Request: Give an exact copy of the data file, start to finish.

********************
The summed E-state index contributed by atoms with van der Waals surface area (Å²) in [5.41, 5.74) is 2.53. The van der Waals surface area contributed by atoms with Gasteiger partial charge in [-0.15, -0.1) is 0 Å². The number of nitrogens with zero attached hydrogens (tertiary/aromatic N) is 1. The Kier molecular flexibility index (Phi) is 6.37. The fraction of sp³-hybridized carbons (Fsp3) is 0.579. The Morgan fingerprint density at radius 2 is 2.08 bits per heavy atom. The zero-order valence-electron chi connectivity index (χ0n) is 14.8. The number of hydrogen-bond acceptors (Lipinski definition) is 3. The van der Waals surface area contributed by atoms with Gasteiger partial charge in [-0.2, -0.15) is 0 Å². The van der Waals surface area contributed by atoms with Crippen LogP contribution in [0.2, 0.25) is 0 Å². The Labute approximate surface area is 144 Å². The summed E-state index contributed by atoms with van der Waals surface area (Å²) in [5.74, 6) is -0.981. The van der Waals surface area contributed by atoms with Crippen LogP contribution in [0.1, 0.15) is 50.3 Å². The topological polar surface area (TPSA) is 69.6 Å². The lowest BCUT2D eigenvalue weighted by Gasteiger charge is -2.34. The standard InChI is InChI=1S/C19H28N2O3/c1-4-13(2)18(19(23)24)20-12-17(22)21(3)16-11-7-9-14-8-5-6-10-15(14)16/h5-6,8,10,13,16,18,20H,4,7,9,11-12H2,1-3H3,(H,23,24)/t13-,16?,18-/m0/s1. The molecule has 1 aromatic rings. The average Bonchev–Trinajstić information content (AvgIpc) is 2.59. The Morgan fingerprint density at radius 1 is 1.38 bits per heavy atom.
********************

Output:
The summed E-state index contributed by atoms with van der Waals surface area (Å²) in [5.41, 5.74) is 2.53. The van der Waals surface area contributed by atoms with Gasteiger partial charge in [-0.15, -0.1) is 0 Å². The number of nitrogens with zero attached hydrogens (tertiary/aromatic N) is 1. The Kier molecular flexibility index (Phi) is 6.37. The fraction of sp³-hybridized carbons (Fsp3) is 0.579. The Morgan fingerprint density at radius 2 is 2.08 bits per heavy atom. The zero-order valence-electron chi connectivity index (χ0n) is 14.8. The number of hydrogen-bond acceptors (Lipinski definition) is 3. The van der Waals surface area contributed by atoms with Gasteiger partial charge in [-0.2, -0.15) is 0 Å². The van der Waals surface area contributed by atoms with Crippen LogP contribution in [0.2, 0.25) is 0 Å². The Labute approximate surface area is 144 Å². The summed E-state index contributed by atoms with van der Waals surface area (Å²) in [5.74, 6) is -0.981. The van der Waals surface area contributed by atoms with Crippen LogP contribution in [0.1, 0.15) is 50.3 Å². The topological polar surface area (TPSA) is 69.6 Å². The lowest BCUT2D eigenvalue weighted by Gasteiger charge is -2.34. The standard InChI is InChI=1S/C19H28N2O3/c1-4-13(2)18(19(23)24)20-12-17(22)21(3)16-11-7-9-14-8-5-6-10-15(14)16/h5-6,8,10,13,16,18,20H,4,7,9,11-12H2,1-3H3,(H,23,24)/t13-,16?,18-/m0/s1. The molecule has 1 aromatic rings. The average Bonchev–Trinajstić information content (AvgIpc) is 2.59. The Morgan fingerprint density at radius 1 is 1.38 bits per heavy atom.